As a way to communicate the progress of a task, messages can be added to the geoprocessing output from the script, informing the user what is taking place as the tool is being executed. This is done by executing arcpy.AddMessage('<message>') at appropriate times in the code, with an appropriate text value for the message. For this assignment, message is displayed as each iteration of the for loop is completed, which is visible through the ArcGIS geoprocessing interface (shown later in Figure 4). After the script has been configured to be used as a script tool, it needs to be added and configured in an ArcGIS toolbox. In a project for the assignment, a new toolbox was created in ArcGIS Pro called CustomToolA5. The new script tool was added in this toolbox, and configured to execute the script file that contained the function described above.

Figure 1:  The CustomToolA5 and in an ArcGIS Pro project catalog

When the new script tool is created in the toolbox, properties of the tool need to be established through the General and Parameters panel. 

1. General includes the Name, Label, and Script File (the location of the script file on disk) for the tool.  

2. In the Parameters panel, each of the parameters that are accessed in the script using the GetParameterAsText or GetParameter methods must be defined in sequential order relative to the index used to retrieve each parameter in the tool’s Python code. For each parameter, the following must be defined:

Figure 2: The Multiple Buffer Tool’s interface once all the properties are set, and a user opens it in ArcGIS Pro

Once all the parameters and the general properties are established, Metadata should be created for the geoprocessing tool. This provides documentation for users to understand the tool’s functionality and how to use it (Figure 3).

Figure 3: Partial view of a Metadata

Once completed, you may want to share a Custom tool to project partners or other users. The best way to share the tool is as a series of folders (Script, Documentation, Tool, Data) that contain all of the required content for the custom script tool, and help make it easier for a user to navigate and incorporate the tool into their ArcGIS Pro project. The folders are all stored within a single parent folder, which may be packaged in a zip archive and shared.

Example usage of the custom Multiple Ring Buffer Tool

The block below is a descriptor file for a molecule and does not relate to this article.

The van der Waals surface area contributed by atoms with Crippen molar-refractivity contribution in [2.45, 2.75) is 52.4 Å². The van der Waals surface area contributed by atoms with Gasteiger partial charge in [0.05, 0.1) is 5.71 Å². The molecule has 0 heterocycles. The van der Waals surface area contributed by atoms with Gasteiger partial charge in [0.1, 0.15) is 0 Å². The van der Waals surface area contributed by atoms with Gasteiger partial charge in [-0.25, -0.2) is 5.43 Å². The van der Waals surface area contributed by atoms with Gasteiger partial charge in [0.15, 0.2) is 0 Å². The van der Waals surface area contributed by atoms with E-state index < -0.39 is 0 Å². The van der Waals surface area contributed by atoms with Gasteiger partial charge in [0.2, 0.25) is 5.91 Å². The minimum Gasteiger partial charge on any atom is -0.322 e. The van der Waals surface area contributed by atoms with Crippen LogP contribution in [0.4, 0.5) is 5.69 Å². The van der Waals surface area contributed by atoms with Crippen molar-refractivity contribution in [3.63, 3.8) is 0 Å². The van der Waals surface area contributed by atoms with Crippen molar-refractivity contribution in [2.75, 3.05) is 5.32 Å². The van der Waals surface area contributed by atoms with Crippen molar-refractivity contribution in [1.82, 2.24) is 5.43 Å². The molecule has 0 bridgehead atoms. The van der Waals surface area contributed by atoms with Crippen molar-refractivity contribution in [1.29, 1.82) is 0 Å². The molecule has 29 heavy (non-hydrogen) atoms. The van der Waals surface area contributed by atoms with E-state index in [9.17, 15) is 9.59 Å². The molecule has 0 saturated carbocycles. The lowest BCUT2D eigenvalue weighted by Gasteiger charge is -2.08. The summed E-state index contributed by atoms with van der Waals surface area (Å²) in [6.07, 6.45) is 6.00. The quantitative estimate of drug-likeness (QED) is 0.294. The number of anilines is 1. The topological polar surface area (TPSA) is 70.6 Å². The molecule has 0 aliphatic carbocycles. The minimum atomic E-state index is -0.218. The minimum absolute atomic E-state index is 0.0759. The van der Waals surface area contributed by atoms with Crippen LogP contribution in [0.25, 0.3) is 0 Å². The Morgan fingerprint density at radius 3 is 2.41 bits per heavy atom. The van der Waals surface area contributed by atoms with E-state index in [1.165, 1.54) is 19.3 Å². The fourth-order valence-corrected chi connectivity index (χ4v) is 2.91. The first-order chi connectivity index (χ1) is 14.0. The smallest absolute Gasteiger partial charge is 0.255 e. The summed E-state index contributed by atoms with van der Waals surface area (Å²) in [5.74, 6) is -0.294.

After the first version of the script tool for this assignment was completed, it was tested first by running it as a regular Python script and entering the required input parameters with each input prompt.  The basename of the input feature class in the specified geodatabase was used as the name for output buffer features at each interval, with the buffer distance appended to the name, and written to the specified geodatabase for storing output. The linear unit was set to meters, with four buffers created, starting with a 2-meter buffer and each subsequent buffer incremented by 3 meters. The execution of this test through the Python console is shown in Figure 4, with the prompts for input parameters followed by the printed messages at the completion of each loop iteration (showing buffers created for distances of 2m, 5m, 8m, and 11m).

Figure 4: Output of the script executed using the Python console

The same input parameters were used to execute the version of this tool configured as a script tool in ArcGIS Pro. In Figure 5 you can see the input parameters (on the right), and the output messages and successful state of the tool’s execution in the ArcGIS Pro geoprocessing task details (left). 

Figure 5: Result of executing the custom Multiple Buffer Tool in ArcGIS Pro

To visually analyze the results, the output buffer feature classes can be added to a map in ArcGIS Pro.  Figures 6 and 7, for example, show the results of the same input parameters for different measurement units (Meters vs. Feet).  Additional units (e.g., those listed in the Multiple Ring Buffer tool) could be included in the value list for the linear unit parameter to accommodate different preferences for measurements.

Figure 6: Buffers with the linear unit set to Meters 
Figure 7: Buffers with the linear unit set to Feet 

Understanding the fundamentals of Python and knowledge of using ArcPy and a Python Interpreter are useful to enhance creativity and efficiency. Converting scripts into custom geoprocessing tools, can further aid with the incorporation of new methods and functionality into unique tasks and workflows in ArcGIS. Script tools can also be an effective way to share complicated custom processes with other ArcGIS applications and users who do not need to know how to use Python directly.